So you just sent out your e-mail and you noticed that there was a typo, or maybe you wrote the name of a Microsoft executive but you sent the e-mail to a Google executive instead. It doesn’t really matter what you did – the point is, you made a glaring mistake in your e-mail and you know it will cost you. There are several schools of thought as to what to do in this situation and it’s really a judgment call to decide which tactic to employ. Here’s what you need to know:
Decide Just How Big a Mistake It Was
There are mistakes and then there are glaring mistakes on e-mail messages. Now while no one wants to send out an e-mail with even a single typo in this hyper competitive job market, the reality is that you often do make such mistakes, especially when you are forced to send out hundreds of e-mails to all kinds of companies in search of that elusive job offer. So, the first thing to figure out is just how bad the mistake really was.
A Typo May Not Be Such a Problem
For example, if it’s a typo, even an obvious one, like writing righting instead of writing, it may be best to just let it go. There are two reasons for this.
First of all, it’s entirely possible that your typo will simply go unnoticed. Most hiring managers receive hundreds of e-mails each and every day from hopefuls and they have about five seconds to scan your e-mail before they move on to the next one. While a glaring typo is really embarrassing, it may not be noticed given the fact that the hiring manager is a busy person who doesn’t want to waste time reading every word of what you wrote.
Second, even if the typo does get noticed, if it’s a single typo in an otherwise perfect letter, it will be noticed as exactly that – a typo, the sort of annoying thing that happens to all of us at one time or another. While a handful of hiring managers may consider this a reason to turn you down, most will just shrug and ignore it, understanding that these things happen.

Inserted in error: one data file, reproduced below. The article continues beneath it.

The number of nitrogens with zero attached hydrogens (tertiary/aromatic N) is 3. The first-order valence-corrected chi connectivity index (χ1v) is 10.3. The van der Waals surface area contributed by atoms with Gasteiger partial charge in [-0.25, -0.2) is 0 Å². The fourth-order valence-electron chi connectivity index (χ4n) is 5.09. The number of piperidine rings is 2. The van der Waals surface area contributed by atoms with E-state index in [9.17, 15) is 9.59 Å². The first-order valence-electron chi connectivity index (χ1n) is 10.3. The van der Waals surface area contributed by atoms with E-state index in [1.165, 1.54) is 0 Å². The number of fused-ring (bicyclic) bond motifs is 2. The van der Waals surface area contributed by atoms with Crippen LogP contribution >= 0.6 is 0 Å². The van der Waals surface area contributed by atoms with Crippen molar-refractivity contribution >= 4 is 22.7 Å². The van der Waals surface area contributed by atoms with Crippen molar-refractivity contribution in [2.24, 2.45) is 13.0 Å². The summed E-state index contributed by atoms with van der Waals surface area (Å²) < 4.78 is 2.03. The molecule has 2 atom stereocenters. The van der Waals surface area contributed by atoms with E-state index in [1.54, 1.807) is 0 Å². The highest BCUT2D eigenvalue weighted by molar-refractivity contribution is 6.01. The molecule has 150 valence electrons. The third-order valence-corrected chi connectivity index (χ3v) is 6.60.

In both these cases however, if you were to make a point of sending a second e-mail to apologize for the first one, you’ll be pointing out the mistake and making it seem much more pronounced than it actually is.
If It Can’t Be Ignored
Okay, let’s go back to our original situation, where you had a glaring mistake on an e-mail which simply cannot be ignored. For example, you you put the wrong name in the “to” line. In this case, there are two schools of thought regarding what you should do. You’ll need to make a judgment call as to which one is the better option for your situation.
Even when the mistake cannot be missed, it’s often going to be ignored as just an honest mistake. Unless you have sent out an e-mail which makes no sense to the person you sent it to, many people suggest just letting it slide. If they bring it up, you can simply apologize and mention that your wires got crossed while you were sending out e-mails.
Send an Apology E-Mail
This is especially important if what you sent out doesn’t make sense for the person you were writing to. For example, if you had interviewed with Facebook and been asked to suggest five ideas for new social media programs you think Facebook could use, then sending out that e-mail accidentally to a pharmaceutical company who was looking to hire an IT manager will simply not make sense. In this case, it’s a good idea to send a note saying that you sent it to the wrong person and they can just ignore the e-mail.
Some people will suggest that you do this even when the mistake is not a glaring mistake on an e-mail, however generally, in this day and age when people are so inundated with e-mails, it’s understood that these things happen so you can usually get away with it, as long as it’s not a regular occurrence.
As a rule of thumb, in most cases, when you make a glaring mistake on an e-mail message, you can just ignore it or trivialize it, as long as it’s the only mistake you made. Most people know that these things happen and making a big fuss over it is likely to get you into more trouble. However, it does go without saying that when you are job hunting, you need to really check your work carefully to ensure that you don’t make these mistakes to begin with.
Image: Flickr/Write From Karen